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|Index||51 reviews in total|
ANYONE that has ever been to Myrtle Beach, SC can relate to this movie more
than the average viewer. There is something in the air almost that generates
youth and nostalgia through you while visiting and when you leave you are
never quite the same. In the opening reel you see young teenagers cruising
the boulevard and haunting by-passers on the beach that make one realize in
a single instant while there (a place where we all connect) just how many
people we pass by never getting to know.
This film touches greatly on rich characters... Franky the main character is deep and forlorn. We are directly put into someones shoes through her of how it must be to actually "live" in a place we all wish we could stay. Instead of being the "vacationers" as in most movies we get to see a residents point of view. An exceptional character is also the girl who seemingly befriends Franky, coming in to town shaking her up and confusing her just when she thought she wanted a little bit of change. This girl is a true character she symbolizes most people and how they are clueless to most depth of life.. she can be described as those shallow "fly-by-night" people that we have all encountered that you wish and think might stay but in the end they never do. Franky's romantic involvement with new-age hippi Heath is right-on target and pulls the story to its closure.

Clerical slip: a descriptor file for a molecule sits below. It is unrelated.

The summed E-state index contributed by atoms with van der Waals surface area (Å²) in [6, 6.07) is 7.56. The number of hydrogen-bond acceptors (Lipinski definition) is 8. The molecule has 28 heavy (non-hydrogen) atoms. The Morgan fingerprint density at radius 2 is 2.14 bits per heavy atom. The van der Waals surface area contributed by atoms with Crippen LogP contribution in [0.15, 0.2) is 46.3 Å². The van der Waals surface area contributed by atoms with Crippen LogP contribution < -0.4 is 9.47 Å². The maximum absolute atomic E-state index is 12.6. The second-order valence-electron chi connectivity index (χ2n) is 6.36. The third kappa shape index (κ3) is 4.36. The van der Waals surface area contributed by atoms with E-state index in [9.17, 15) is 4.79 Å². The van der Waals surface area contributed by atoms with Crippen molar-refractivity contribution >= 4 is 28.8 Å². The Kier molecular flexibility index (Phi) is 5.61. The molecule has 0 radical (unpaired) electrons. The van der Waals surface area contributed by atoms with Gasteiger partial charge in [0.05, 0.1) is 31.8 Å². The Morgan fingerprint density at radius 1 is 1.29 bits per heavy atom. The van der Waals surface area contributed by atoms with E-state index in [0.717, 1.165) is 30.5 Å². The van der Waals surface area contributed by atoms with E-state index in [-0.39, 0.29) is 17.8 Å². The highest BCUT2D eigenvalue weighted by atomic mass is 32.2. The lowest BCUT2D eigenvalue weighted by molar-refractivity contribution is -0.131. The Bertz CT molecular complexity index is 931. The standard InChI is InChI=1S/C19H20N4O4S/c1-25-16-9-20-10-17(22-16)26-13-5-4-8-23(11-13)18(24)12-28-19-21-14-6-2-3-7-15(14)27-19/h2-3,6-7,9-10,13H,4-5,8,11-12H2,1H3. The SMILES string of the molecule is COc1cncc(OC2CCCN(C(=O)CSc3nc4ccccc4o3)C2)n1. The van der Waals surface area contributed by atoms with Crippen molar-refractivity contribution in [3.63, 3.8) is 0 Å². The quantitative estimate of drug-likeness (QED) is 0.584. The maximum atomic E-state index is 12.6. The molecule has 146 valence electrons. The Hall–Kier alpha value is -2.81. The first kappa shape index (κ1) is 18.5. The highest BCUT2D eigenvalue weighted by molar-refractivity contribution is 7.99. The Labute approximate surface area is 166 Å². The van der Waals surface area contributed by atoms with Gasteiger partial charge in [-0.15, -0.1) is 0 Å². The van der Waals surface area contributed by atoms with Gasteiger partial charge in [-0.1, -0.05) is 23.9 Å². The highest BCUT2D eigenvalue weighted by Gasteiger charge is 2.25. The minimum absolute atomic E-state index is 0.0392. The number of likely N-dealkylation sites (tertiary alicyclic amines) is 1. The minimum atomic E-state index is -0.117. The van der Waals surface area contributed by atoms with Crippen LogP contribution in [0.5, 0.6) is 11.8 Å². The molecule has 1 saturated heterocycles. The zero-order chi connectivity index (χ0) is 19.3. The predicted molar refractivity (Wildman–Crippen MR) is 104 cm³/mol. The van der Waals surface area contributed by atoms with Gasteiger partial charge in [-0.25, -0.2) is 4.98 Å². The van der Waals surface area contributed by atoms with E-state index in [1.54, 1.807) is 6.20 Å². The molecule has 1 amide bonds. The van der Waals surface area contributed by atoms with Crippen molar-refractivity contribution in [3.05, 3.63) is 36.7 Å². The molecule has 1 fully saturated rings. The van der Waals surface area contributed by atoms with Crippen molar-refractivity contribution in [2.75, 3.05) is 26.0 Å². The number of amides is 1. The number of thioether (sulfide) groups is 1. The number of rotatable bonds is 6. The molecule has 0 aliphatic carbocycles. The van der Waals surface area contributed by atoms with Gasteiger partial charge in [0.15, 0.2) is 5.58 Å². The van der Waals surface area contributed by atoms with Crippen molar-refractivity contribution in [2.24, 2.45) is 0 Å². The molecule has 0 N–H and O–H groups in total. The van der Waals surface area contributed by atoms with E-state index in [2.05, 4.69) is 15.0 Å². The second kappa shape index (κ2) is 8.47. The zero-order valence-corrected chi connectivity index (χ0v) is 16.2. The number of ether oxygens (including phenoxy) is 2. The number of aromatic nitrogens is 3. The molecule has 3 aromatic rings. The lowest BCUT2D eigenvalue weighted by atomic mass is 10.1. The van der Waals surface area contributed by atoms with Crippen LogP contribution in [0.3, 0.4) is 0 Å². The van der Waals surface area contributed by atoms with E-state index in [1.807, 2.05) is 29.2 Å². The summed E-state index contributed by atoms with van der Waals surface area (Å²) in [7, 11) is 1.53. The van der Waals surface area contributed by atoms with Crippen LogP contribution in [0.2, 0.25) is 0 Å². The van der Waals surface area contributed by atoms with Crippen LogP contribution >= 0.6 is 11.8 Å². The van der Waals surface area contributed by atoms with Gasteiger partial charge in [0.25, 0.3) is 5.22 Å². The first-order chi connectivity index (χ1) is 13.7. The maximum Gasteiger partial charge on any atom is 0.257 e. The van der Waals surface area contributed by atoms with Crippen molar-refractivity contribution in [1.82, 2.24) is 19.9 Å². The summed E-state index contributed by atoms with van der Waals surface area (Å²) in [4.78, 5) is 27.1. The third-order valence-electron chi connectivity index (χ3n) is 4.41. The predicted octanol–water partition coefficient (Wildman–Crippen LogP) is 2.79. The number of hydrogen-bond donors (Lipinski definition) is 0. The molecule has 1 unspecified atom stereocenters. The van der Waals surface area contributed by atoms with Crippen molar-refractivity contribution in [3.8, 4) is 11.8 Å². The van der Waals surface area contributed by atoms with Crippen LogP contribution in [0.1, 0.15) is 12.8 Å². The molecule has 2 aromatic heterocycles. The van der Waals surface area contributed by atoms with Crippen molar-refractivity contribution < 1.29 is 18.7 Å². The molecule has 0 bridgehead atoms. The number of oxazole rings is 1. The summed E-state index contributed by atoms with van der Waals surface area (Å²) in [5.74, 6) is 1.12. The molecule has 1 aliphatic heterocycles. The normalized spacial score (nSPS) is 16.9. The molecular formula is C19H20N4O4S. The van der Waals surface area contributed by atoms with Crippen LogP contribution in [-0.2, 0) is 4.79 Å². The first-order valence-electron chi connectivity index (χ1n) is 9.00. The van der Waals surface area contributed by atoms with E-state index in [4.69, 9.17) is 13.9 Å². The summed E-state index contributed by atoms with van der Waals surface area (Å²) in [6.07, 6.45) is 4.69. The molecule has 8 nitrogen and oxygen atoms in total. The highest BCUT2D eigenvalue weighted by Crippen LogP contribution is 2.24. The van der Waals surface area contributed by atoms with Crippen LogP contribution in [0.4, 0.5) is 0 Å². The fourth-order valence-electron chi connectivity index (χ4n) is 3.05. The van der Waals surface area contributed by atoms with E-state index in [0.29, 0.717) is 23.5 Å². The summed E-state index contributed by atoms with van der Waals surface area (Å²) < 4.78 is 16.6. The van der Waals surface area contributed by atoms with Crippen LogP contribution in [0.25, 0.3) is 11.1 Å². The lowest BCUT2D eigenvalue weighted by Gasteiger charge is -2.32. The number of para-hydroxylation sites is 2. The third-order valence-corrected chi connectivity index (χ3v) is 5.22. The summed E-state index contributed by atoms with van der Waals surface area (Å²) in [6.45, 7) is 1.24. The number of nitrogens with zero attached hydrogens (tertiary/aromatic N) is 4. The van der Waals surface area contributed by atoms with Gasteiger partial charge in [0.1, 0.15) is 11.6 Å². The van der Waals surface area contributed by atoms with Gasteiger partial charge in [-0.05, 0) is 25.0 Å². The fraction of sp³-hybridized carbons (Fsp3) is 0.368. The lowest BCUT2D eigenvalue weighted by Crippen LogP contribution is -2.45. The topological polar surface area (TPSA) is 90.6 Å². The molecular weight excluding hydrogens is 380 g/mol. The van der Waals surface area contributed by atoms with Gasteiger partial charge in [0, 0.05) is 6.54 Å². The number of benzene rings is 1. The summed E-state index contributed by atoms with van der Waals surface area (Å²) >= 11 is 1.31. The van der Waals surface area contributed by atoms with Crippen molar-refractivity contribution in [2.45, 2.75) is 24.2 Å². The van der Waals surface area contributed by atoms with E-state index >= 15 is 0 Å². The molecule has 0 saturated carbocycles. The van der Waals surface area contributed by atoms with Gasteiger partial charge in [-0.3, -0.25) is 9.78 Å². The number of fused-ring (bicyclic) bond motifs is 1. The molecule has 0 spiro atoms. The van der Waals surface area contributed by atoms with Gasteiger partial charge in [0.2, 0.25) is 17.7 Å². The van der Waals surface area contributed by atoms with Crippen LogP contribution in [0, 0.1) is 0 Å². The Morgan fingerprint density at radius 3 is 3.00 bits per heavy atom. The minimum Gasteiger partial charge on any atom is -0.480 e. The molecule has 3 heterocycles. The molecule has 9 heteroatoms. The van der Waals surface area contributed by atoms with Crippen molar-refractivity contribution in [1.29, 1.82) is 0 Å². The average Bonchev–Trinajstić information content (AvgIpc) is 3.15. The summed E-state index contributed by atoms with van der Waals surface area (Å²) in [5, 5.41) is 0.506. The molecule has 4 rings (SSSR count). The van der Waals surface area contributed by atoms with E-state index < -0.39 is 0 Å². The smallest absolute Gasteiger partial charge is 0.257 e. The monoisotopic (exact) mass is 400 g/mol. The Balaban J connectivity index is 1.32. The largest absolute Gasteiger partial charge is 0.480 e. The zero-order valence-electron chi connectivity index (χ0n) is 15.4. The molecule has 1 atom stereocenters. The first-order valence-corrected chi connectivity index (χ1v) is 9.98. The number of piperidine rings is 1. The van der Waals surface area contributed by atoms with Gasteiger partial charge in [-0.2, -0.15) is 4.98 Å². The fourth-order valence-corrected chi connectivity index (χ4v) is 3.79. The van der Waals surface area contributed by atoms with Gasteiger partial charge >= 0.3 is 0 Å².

The main point of the story is very much what I described near the beginning. In the movie Franky never swims, even being asked 5 or 6 times. Near the end she simply states that it would be weird if she leaves because she will not have the ocean to swim in, as it has always been in her own backyard. This is the eye-opening truth in all of our lives... we take for granted what others see. And just like her old friendship with Nicola that seemed tired when the new girl arrived... Franky got a taste of not dealing with Nicola but soon realized that you can't easily say goodbye to something you will always remember.
This movie is highly under-rated (as are alot of non-blockbusters these days). It is great to see a movie filmed in the South at one of the best and most popular beaches in the world. "Shag" (Another great movie) was also filmed in Myrtle Beach, however it is taken from the "visitors" point of view and we don't get to see and feel what it is like to be trapped in somewhere so wonderful and still want out.
Movies churned out by Hollywood that pretend to explore the inner lives of characters often have them talking ad nauseam about their `feelings,' with a perspective on themselves that a good therapist rarely has. In Swimming, director Robert Siegel allows us to discover and experience the character and the film, rather than shoving it all down our throats.
With honesty and subtlety, Swimming captures a pivotal time in everybody's lives when we're caught between youth and adulthood. It's told from the point of view of a young woman, played to perfection by the amazing Lauren Ambrose, who, after her work in this film, is movie star material.